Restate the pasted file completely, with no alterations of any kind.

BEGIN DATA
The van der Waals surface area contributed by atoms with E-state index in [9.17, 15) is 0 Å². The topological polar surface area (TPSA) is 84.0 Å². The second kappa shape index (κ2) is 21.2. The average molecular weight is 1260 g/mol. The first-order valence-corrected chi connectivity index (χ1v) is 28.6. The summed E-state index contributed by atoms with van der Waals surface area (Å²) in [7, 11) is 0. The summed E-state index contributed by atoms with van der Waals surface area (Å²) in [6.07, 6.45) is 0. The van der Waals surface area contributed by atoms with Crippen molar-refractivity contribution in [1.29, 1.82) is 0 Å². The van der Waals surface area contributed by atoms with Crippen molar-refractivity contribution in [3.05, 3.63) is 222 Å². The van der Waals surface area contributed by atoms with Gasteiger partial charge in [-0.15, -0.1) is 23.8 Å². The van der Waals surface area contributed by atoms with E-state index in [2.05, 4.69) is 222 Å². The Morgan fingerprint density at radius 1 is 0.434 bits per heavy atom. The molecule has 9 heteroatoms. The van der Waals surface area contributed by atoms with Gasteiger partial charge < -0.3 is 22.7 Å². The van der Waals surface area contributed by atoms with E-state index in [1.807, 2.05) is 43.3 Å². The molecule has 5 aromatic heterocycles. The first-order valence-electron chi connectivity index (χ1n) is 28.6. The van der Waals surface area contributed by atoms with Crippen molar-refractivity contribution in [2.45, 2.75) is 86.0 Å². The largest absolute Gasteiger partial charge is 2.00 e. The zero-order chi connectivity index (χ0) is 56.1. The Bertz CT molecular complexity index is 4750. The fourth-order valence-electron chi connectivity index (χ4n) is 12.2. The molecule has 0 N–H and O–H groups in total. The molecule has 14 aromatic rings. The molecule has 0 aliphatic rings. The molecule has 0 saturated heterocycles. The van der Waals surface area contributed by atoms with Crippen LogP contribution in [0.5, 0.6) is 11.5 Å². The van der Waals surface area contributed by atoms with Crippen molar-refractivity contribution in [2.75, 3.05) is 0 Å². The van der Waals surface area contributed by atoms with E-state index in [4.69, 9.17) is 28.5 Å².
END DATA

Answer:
The van der Waals surface area contributed by atoms with E-state index in [9.17, 15) is 0 Å². The topological polar surface area (TPSA) is 84.0 Å². The second kappa shape index (κ2) is 21.2. The average molecular weight is 1260 g/mol. The first-order valence-corrected chi connectivity index (χ1v) is 28.6. The summed E-state index contributed by atoms with van der Waals surface area (Å²) in [7, 11) is 0. The summed E-state index contributed by atoms with van der Waals surface area (Å²) in [6.07, 6.45) is 0. The van der Waals surface area contributed by atoms with Crippen molar-refractivity contribution in [1.29, 1.82) is 0 Å². The van der Waals surface area contributed by atoms with Crippen molar-refractivity contribution in [3.05, 3.63) is 222 Å². The van der Waals surface area contributed by atoms with Gasteiger partial charge in [-0.15, -0.1) is 23.8 Å². The van der Waals surface area contributed by atoms with E-state index in [2.05, 4.69) is 222 Å². The Morgan fingerprint density at radius 1 is 0.434 bits per heavy atom. The molecule has 9 heteroatoms. The van der Waals surface area contributed by atoms with Gasteiger partial charge < -0.3 is 22.7 Å². The van der Waals surface area contributed by atoms with E-state index in [1.807, 2.05) is 43.3 Å². The molecule has 5 aromatic heterocycles. The first-order valence-electron chi connectivity index (χ1n) is 28.6. The van der Waals surface area contributed by atoms with Crippen molar-refractivity contribution in [2.45, 2.75) is 86.0 Å². The largest absolute Gasteiger partial charge is 2.00 e. The zero-order chi connectivity index (χ0) is 56.1. The Bertz CT molecular complexity index is 4750. The fourth-order valence-electron chi connectivity index (χ4n) is 12.2. The molecule has 0 N–H and O–H groups in total. The molecule has 14 aromatic rings. The molecule has 0 aliphatic rings. The molecule has 0 saturated heterocycles. The van der Waals surface area contributed by atoms with Crippen LogP contribution in [0.5, 0.6) is 11.5 Å². The van der Waals surface area contributed by atoms with Crippen molar-refractivity contribution in [2.75, 3.05) is 0 Å². The van der Waals surface area contributed by atoms with E-state index in [4.69, 9.17) is 28.5 Å².